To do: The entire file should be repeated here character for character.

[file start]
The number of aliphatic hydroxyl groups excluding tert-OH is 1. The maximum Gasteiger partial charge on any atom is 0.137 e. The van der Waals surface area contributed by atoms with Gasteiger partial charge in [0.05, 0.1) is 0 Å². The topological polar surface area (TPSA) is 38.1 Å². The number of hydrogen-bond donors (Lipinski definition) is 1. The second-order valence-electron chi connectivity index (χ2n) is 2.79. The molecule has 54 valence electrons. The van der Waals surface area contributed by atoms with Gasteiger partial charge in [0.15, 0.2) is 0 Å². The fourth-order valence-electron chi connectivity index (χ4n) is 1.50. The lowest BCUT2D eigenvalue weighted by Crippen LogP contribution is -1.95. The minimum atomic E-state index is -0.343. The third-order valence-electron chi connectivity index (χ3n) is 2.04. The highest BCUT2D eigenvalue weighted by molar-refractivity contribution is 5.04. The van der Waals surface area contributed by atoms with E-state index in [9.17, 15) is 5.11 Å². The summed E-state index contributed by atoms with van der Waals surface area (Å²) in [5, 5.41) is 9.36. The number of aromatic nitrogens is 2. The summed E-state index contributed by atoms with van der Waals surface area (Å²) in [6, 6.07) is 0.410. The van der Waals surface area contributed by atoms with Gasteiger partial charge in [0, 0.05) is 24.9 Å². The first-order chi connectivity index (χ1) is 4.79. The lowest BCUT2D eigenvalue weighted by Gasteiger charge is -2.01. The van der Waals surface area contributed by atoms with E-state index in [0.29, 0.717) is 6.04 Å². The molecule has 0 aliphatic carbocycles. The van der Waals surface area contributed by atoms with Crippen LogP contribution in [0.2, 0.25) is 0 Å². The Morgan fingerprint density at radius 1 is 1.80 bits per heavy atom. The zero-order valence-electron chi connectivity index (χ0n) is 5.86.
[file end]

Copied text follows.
The number of aliphatic hydroxyl groups excluding tert-OH is 1. The maximum Gasteiger partial charge on any atom is 0.137 e. The van der Waals surface area contributed by atoms with Gasteiger partial charge in [0.05, 0.1) is 0 Å². The topological polar surface area (TPSA) is 38.1 Å². The number of hydrogen-bond donors (Lipinski definition) is 1. The second-order valence-electron chi connectivity index (χ2n) is 2.79. The molecule has 54 valence electrons. The van der Waals surface area contributed by atoms with Gasteiger partial charge in [0.15, 0.2) is 0 Å². The fourth-order valence-electron chi connectivity index (χ4n) is 1.50. The lowest BCUT2D eigenvalue weighted by Crippen LogP contribution is -1.95. The minimum atomic E-state index is -0.343. The third-order valence-electron chi connectivity index (χ3n) is 2.04. The highest BCUT2D eigenvalue weighted by molar-refractivity contribution is 5.04. The van der Waals surface area contributed by atoms with E-state index in [9.17, 15) is 5.11 Å². The summed E-state index contributed by atoms with van der Waals surface area (Å²) in [5, 5.41) is 9.36. The number of aromatic nitrogens is 2. The summed E-state index contributed by atoms with van der Waals surface area (Å²) in [6, 6.07) is 0.410. The van der Waals surface area contributed by atoms with Gasteiger partial charge in [0, 0.05) is 24.9 Å². The first-order chi connectivity index (χ1) is 4.79. The lowest BCUT2D eigenvalue weighted by Gasteiger charge is -2.01. The van der Waals surface area contributed by atoms with E-state index in [0.29, 0.717) is 6.04 Å². The molecule has 0 aliphatic carbocycles. The van der Waals surface area contributed by atoms with Crippen LogP contribution in [0.2, 0.25) is 0 Å². The Morgan fingerprint density at radius 1 is 1.80 bits per heavy atom. The zero-order valence-electron chi connectivity index (χ0n) is 5.86.